Maybe you should give up? 

The good news is you’re not alone. Every piano player has felt this from time to time. What makes you a great piano player is pushing through. Here’s how. 

Return to music you love

People often give up when they aren’t having fun playing the piano. And the reason this often happens is that you’re playing music you don’t like. Talk to your piano teacher. While it’s important to work through various genres, it’s equally important to enjoy what you play. If you’re having trouble, move back towards the music you love. That’s the whole point of learning to play anyway, isn’t it?

Set your mind up for mastery

Sometimes pushing yourself out of your comfort zone is a tempting endeavor. This is to give you a reason to improve your technique and expand your repertoire. You can give yourself challenges in many ways, by stepping into new genres, or by upgrading the difficultness of the music. 

Set milestones

Is there a song you’ve been itching to play? Why not set it as a goal? Your teacher should be able to find interesting ways to keep you on track. Maybe you wish to surprise everyone for a holiday concert. Or learn a new song by a special event. Set milestones to ensure you’re on track to play it perfectly by the big day. 

Give yourself rewards

Remember star charts when you were little? There’s no reason those concepts have to end just because you grew up. Give yourself a goal to strive for, then reward yourself as you meet them. You can start with simple rewards like new sheet music, or a trip to the symphony. Work towards larger goals – how about that baby grand you’ve had your eye on? 

Even if you’ve made playing the piano top priority, sometimes to push through you need a little extra motivation.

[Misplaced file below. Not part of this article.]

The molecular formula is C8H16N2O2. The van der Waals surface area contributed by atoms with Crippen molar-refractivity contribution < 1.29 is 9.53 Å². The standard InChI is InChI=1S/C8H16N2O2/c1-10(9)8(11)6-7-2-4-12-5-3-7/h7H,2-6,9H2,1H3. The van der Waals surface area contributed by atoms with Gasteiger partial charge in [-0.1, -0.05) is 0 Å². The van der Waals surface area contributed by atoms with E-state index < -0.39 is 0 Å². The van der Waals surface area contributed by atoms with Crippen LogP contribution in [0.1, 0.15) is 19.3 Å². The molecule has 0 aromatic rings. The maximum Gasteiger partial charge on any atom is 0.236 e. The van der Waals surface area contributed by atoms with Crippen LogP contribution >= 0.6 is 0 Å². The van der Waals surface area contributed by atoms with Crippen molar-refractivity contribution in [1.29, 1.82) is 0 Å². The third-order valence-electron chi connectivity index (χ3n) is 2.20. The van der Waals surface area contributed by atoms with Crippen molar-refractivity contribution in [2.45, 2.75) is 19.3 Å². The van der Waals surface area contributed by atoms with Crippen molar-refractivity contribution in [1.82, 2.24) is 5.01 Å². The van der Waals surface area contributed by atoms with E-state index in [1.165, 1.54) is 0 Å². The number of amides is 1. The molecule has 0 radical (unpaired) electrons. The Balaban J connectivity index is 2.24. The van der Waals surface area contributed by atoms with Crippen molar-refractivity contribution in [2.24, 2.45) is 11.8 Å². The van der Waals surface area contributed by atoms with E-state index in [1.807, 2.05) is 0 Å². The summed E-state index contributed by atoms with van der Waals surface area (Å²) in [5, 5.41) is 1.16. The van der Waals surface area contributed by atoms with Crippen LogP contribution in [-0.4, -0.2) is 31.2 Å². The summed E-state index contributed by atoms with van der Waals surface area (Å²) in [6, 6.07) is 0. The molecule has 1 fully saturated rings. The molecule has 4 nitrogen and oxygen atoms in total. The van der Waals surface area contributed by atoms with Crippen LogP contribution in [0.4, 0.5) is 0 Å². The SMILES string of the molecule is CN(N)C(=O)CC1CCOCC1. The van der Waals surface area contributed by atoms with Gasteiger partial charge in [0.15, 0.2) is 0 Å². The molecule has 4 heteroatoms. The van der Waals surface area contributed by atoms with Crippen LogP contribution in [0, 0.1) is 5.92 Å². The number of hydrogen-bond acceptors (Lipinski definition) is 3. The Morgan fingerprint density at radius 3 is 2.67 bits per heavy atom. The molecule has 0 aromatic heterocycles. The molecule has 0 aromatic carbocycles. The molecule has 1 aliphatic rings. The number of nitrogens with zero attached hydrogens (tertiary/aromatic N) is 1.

What do you do to stay motivated? 

Taking Up Piano Now Will Make You More Successful For Life

Taking Up Piano Now Will Make You More Successful For Life

Thanks to staying in place, we’ve all started looking for new hobbies. If taking up the piano is on your new resolution list, congratulations. Piano playing isn’t just a great hobby, it can also make you more successful for life. 

That makes it a perfect hobby for you, your kids, for everyone in your family. 

If you dedicate time to playing the piano, you will master many things. 

Discipline

Have you ever sat down and played something simple like chopsticks? That’s the beauty of playing the piano – anyone can sit down and hit a few notes and create music. However, the more you practice, the more you play, the better you become. Practicing frequently can immediately start to show improvement in the way you play. And when you see it, hear it, it motivates you to do more. The only way to improve is by practicing. And when you dedicate to becoming better, you’ll learn the art of discipline.